"Would anyone in the world buy those affordable little rear-engine Volkswagen Beetles if they came from a place that was indelibly branded with hatred and genocide?"
America is, and has long been, a massive provider of goods to the world. How much of this is due to the passage of time, or to different nations' attitudes?
posted by doctornemo at 8:12 AM on June 6


Different point: the article on focuses on West Germany and doesn't address how East Germany handled the Nazi heritage. Offhand, I can't recall much, beyond the USSR exacting retribution for that epochal war.

Which brings me back to slkinsey's question. What can we learn from nations other than Germany, grappling with hideous legacies other than Naziism?

Think, for example, of the three other European nations which became fascist without external conquest. Italy, Spain, and Portugal each processed their fascist eras... very differently. We can add to this the nations and regions which participated in fascism through being invaded: France, Yugoslavia, Poland. It's quite a range.

But we don't need to stick to fascism if we're looking for world-historical horror. 20th century communism offers plenty. Consider how the 15 nations that once composed the Soviet Union process the heritage of Stalin's rule, to pick one example. Or how China handles the staggering horror of Mao's Great Leap Forward, not to mention the political nightmare of the Cultural Revolution that followed. Or how Cambodia deals with the memory of Pol Pot's reign.

Or reach back a bit and think of the worst colonizers, such as Belgium (through the king's personal role, yes).

Point being: there are a good range of precedents to consider for illuminating how America has dealt with the heritage of slavery, and how it might.
posted by doctornemo at 8:20 AM on June 6 [4 favorites]


History is written by the winners;.

History is written by winners and losers, by polemicists and the disinterested, by the honest and dishonest, by sticklers and by fabulists.

the article on focuses on West Germany and doesn't address how East Germany handled the Nazi heritage.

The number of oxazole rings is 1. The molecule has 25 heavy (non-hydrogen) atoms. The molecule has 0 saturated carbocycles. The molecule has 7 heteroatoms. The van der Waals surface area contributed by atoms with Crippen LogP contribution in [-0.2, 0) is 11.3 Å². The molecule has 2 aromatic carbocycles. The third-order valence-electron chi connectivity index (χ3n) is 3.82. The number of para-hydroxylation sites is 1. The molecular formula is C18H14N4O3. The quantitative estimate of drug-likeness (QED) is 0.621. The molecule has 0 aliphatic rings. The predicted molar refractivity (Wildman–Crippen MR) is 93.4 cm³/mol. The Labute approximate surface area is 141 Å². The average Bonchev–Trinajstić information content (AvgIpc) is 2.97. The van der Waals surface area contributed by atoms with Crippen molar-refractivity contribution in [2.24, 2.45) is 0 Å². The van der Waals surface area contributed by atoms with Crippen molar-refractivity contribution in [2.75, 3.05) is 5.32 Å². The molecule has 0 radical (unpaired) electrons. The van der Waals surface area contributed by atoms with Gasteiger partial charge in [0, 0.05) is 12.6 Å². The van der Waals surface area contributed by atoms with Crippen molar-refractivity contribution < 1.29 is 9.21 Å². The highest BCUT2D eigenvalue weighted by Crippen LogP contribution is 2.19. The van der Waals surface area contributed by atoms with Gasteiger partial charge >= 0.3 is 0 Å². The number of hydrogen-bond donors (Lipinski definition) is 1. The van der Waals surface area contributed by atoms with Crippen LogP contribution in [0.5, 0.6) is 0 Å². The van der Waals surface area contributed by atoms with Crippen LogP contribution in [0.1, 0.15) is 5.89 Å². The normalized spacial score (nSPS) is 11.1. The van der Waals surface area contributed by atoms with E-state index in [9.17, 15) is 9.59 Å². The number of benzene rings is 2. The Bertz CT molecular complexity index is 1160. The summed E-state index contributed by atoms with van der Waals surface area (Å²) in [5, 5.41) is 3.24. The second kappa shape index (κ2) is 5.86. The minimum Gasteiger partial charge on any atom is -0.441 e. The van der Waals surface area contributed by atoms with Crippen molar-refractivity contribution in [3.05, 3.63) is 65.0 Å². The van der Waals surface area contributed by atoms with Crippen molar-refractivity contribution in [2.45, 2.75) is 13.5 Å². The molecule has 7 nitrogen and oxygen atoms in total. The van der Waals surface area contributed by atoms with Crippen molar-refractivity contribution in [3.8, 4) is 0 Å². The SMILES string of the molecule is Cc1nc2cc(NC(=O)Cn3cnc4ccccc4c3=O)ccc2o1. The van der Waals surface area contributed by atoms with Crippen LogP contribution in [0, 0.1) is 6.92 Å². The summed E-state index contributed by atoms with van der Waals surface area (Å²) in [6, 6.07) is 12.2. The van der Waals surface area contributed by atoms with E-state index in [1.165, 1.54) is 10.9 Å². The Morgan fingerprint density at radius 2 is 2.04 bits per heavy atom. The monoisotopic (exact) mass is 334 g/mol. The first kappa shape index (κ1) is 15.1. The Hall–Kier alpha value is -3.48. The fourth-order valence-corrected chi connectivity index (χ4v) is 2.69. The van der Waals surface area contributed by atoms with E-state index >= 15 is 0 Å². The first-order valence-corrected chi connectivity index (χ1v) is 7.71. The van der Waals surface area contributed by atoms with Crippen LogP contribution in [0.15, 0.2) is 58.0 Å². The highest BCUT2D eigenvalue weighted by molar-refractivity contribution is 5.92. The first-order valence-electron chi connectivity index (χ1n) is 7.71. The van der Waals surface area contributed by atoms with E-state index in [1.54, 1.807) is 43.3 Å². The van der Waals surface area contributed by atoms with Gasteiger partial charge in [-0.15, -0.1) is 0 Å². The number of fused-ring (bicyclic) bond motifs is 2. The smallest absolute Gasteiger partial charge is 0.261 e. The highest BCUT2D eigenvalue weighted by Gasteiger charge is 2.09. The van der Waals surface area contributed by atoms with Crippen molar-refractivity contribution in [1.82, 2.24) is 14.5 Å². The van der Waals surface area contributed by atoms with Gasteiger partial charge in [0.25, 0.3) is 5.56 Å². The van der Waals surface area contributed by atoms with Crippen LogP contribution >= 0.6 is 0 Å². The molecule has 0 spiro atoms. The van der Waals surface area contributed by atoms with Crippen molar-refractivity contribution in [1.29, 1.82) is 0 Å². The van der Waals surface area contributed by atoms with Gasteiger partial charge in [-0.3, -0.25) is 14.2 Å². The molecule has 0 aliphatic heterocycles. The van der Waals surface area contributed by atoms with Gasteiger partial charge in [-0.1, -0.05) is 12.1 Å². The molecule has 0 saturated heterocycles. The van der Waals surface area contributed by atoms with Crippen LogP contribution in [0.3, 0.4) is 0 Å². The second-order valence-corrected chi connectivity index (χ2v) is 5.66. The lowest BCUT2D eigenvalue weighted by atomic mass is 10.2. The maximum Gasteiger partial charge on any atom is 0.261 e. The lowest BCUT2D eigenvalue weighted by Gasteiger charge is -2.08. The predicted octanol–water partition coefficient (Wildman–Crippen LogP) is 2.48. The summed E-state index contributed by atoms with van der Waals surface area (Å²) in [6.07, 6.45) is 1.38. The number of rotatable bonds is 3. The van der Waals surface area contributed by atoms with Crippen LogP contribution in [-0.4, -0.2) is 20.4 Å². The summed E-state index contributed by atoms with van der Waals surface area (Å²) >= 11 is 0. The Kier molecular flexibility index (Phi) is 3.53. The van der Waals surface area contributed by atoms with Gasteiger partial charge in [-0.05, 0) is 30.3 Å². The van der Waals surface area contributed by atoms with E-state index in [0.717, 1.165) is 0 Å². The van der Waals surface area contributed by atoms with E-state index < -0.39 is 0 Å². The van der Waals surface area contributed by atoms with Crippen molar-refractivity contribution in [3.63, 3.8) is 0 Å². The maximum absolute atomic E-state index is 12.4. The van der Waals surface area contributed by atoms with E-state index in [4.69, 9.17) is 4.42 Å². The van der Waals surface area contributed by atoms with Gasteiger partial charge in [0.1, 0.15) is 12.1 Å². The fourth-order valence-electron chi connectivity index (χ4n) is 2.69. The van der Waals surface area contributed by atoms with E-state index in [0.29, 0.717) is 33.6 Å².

Nor Japan, critics of which say officialdom could be more active. Shigeru Mizuki has some interesting work on this. Apparently post Idi Amin Ugandans have various opinions of the man and his times.
posted by BWA at 8:34 AM on June 6 [2 favorites]


We can't address the "past" because it's not past.

And despite the pithy snark of "victors write the history books", it's a) not true, losers of wars are often more invested in writing history than the winners, and b) the Confederate States of America didn't really lose the Civil War.

Remember, at the supposed end of the Civil War Jeff Davis was fleeing to Texas, his plan was to organize more resistance there. And the Confederate forces didn't actually stop fighting until America surrendered on March 31, 1877, went home, and left the Black people and their allies in the Confederacy to be tortured, murdered, and beaten into submission. We euphemistically call that surrender "the end of reconstruction".

The result was that in the Confederacy while slavery as nominally abolished it continued in fact if not in name for close to a hundred years after the Confederacy was supposedly defeated.

It wasn't until 1968 when you could honestly say that the Confederacy really began it's true loss, and it took decades after that to even begin to have the promise of civil rights become real.

We **STILL** have enough white Americans who are white supremacists that we can't even get police to stop murdering Black people for sport.

America can't face it's horrible past because it's our horrible present. The fight is still ongoing and there's no guarantee at all that the forces of good will win. White supremacy is a major, powerful, pervasive, and entrenched aspect of American society, and one of its biggest strengths is that among liberals it's considered impolite, or extreme, or in some other way bad or wrong, to talk about it in honest and open terms.
posted by sotonohito at 8:42 AM on June 6 [34 favorites]


Nor Japan, critics of which say officialdom could be more active....
Apparently post Idi Amin Ugandans...


Yes.
posted by doctornemo at 8:50 AM on June 6


Arguably, the bad guys haven't lost until people start pulling down their statues. When did the statues of Confederates start coming down, again?
posted by Halloween Jack at 8:53 AM on June 6 [4 favorites]


Over and over again, I think of this Afroculturist piece about white visitors to “living history” plantation tours.
In South Carolina there was that time four of you walked in grinning and salivating as you often do, and were all ready to be regaled of the good old days until a German tourist scratched your record. He said, “How do you feel as a Black American, dressing like your Ancestors and cooking and working this way?”